A man looks outside the Carillon cafe with bullets holes on the glasses, in Paris on Nov. 14, 2015.
Yoan Valat—EPA
By Jared Malsin / Cairo
Updated: November 14, 2015 2:09 PM ET

The Islamic State in Iraq and Greater Syria claimed responsibility on Saturday for a series of explosions, shootings, and a mass hostage-taking in Paris that left more than 100 people dead.

If the claim is confirmed, it could be more evidence of a shift in the militant group’s tactics toward an approach that embraces more attacks that inflict massive civilian casualties outside its territorial base in Iraq and Syria.

The group said it was behind the attacks in a statement circulated online in Arabic and French. An English translation was also distributed. “This attack is the first of the storm and a warning to those who wish to learn,” the statement read.

The statement also connected the attack to French airstrikes against the group in Syria, blaming France for “striking Muslims in the Caliphate with their planes which have not helped them in any way in the ill-smelling streets of Paris.”

The statement was branded with an “Islamic State” insignia and resembled previous statements claiming responsibility for prior attacks and killings in the Middle East.

Also on Saturday, France’s president François Hollande said the attacks had been carried out by eight gunmen and suicide bombers organized by ISIS. He said the attacks had been “organized and planned from outside.”

The Paris attacks, along with a separate attack in Lebanon, which killed 43 may be clearest sign to date of a new phase of operations for ISIS, a phase involving attacks outside the theater of war in Iraq and Syria.

In the past, the organization set itself apart from other jihadist groups by seizing and holding massive chunks of territory in both Syria and Iraq, capitalizing on conflict and the erosion of the state in both countries.

The chaos in Paris came a day after ISIS claimed a suicide bombing in Beirut that killed at least 43 people. In a statement assuming responsibility for the Beirut bombing, the group articulated a sectarian motive, saying it aimed to kill Shia Muslims. It also said it targeted Hizballah, the Lebanese militant group that intervened on the side of the government in the civil war in Syria.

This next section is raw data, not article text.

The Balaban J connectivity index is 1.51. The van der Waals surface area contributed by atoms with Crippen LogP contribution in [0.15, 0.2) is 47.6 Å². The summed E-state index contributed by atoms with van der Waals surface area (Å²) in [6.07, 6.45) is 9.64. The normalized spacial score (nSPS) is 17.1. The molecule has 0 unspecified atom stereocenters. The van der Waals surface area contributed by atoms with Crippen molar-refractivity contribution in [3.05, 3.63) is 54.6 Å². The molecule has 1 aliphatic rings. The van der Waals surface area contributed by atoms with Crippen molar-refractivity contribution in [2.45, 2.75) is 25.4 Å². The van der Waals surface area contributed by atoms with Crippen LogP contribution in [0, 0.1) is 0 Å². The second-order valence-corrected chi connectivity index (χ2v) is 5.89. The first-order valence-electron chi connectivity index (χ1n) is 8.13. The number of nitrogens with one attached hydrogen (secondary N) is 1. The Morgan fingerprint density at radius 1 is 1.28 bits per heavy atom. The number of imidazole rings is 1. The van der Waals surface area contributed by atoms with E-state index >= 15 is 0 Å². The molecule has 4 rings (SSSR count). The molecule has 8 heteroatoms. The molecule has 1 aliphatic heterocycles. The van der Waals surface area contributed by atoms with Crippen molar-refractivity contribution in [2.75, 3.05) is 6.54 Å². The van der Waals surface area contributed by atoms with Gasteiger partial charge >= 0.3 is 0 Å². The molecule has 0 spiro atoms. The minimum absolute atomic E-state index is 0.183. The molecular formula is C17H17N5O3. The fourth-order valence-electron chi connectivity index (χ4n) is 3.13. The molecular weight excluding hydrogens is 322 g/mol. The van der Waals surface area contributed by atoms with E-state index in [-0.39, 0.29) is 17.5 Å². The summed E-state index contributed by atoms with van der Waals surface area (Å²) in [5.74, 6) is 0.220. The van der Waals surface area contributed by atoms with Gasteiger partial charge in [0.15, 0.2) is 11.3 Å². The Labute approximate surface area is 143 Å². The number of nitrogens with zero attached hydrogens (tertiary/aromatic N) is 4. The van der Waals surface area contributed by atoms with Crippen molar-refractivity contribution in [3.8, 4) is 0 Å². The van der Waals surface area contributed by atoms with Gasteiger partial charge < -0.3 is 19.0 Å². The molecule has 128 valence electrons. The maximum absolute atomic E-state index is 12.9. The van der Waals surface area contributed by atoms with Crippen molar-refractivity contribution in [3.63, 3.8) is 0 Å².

ISIS’ branch in Egypt is also the prime suspect in the crash of a Russian passenger jet in the Sinai Peninsula. The so-called “Sinai Province” of the Islamic State claimed that it brought the jet down on October 31. Western governments say they suspect a bomb exploded on board the plane, but the exact cause of the crash remains undetermined.
Regardless, the ISIS statement claiming it brought down the jet professed a desire to inflict mass civilian casualties, an intention that the group’s Egyptian branch had not previously articulated.

Experts believe the ISIS statement claiming the attack was authentic. The statement was circulated through Twitter and on a pro-ISIS channel on the chat platform Telegram, according to SITE Intelligence Group, an organization that tracks ISIS communications. The group also released an audio recording of the Arabic statement, consistent with past communiqués.

“Eight brothers carrying explosive belts and guns targeted areas in the heart of the French capital that were specifically chosen in advance,” the statement says.

Consistent with the group’s ideology, the statement also labels France a “crusader” state and pours derision on the “profligate prostitution party” at the Bataclan concert venue, where gunmen took hostages.

The text also lists the various targets in the attack and makes reference to some of the weapons used, including explosive belts. However, the text does not mention any details regarding attack that were not already made public through the news media.

The lack of corroborating details leaves open the question of whether the attack was coordinated with ISIS central leadership in Syria and Iraq, or whether the group simply claimed responsibility for it after the fact.

ISIS leaders have called for their supporters to attack Western and other countries in the past, in particular those states that joined the U.S.-led military coalition against the group. Research suggests that these calls resulted in so-called “sympathizer” plots that are not coordinated with the group’s leadership.

There is also one apparent mistake in the ISIS’ text, which refers to attacks in Paris’10th, 11th and 18th districts. No attack is known to have taken place in the 18th district.

Charlie Winter, a London-based security analyst familiar with ISIS communications said he believed the statement was authentic.

“What is clear is that there was a very sophisticated level of preparation of training that took place prior to the attack,” said Charlie Winter, a London-based security analyst. “I can only speculate that it would be difficult to engage in explosives in shooting and automatic weapons training in France.”

ISIS shift in approach comes at time when they are facing unprecedented pressure on battlefields in Iraq and Syria. The week before the Paris attack, ISIS faced defeat on the battlefield twice. In Syria, forces loyal to the Assad regime broke an ISIS siege of Kweiras airbase in northwestern Syria. In Iraq, Kurdish forces retook the town of Sinjar, which ISIS overran more than a year ago.

“It’s totally logical that as things get more difficult in Iraq and Syria and Libya that the group would begin to shift toward lashing out in Western countries or other countries, hitting soft targets rather than military targets, because that’s easier and it does secure a lot of headline space,” said Winter.

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